5.0 Mustang & Super Fords
Ford Racing's FR500 Prototype
Ford Racing Set Out To Create A Corvette-Killing Catalog Filler, But Ended Up With A New Breed Of Steed
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After embarrassing myself in front of famed Winston Cup racer Rusty Wallace while making my first-ever, slow-poke trip around Road Atlanta, he jumps in the silver FR500 to show me how it's really done. We were running around the track quickly but easily at first. Soon Rusty picked up the pace. He hurtled the FR500 around the track in the way only skilled and confident drivers can do--dancing on the edge of traction and inertia. Rusty doesn't chat with me as some big guns do, he simply works the car around like a professional.
Then we get a glimpse of the black FR500 chugging down Road Atlanta ahead of us. As if there were any more to be had, Rusty begins pushing her a bit harder. Though he and CART driver, "Mad" Max Papis, turned similar lap times in the two cars, Max was putting the scare into his passenger with the black 4.6-powered FR500, which was down about 20 hp.
Nonetheless, Rusty was closing in and the Ford Racing guys in the pits were shaking their heads. This is just what they didn't want. Two racers out there racing. The silver FR500 was their pretty photo car, which had only been put in commission after the white FR500 ate a clutch. Ford Racing director Dan Davis didn't want to see the silver car trade any paint.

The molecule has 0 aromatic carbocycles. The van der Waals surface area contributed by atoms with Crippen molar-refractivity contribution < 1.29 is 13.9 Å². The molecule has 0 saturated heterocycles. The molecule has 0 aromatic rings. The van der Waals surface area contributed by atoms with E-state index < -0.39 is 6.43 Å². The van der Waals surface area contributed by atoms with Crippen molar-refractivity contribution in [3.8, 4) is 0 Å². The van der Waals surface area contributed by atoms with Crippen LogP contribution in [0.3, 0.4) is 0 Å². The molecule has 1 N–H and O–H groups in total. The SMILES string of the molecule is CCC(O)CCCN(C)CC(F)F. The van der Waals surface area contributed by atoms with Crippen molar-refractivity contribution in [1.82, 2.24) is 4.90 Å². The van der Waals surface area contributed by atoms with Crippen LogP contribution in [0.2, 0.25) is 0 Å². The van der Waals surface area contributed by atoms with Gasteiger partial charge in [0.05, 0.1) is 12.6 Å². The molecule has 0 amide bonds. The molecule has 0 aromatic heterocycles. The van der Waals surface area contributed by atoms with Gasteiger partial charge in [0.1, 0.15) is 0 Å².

Meanwhile, I'm strapped in the passenger seat next to Rusty. We close in on Max. Coming down the long straight on the course, Max brakes a bit earlier than Rusty thought he might, so we get up-close-and-personal before making the sharp left. Coming up around the turn onto the front straight Rusty is right on his tail, but he'd had his fun. He backed off, made a cool-down lap and brought us back into the pits, where I rolled out with an ear-to-ear grin on my face.
He didn't pass, so it wasn't racing, right Dan?
What it was was our ultra-rare chance to sit in on Ford Racing's development drive of the FR500 prototypes. Ford Racing brought in three FR500 prototypes: the familiar silver SEMA car, a white FR with a incumbent mod 5.0, and a black FR with an FR500-spec 4.6. Additionally, the crew had driven in a C5 Corvette and a Viper. The Corvette had long been the yardstick for the FR500 project, and since Ford Racing engineers felt confident they'd out-measured Chevy's C5, they wanted to try the next domestic bully, the Dodge Viper. There was also a standard '99 Cobra on hand. Alas, it felt like a V-6 grocery getter compared to the other hardware assaulting the track.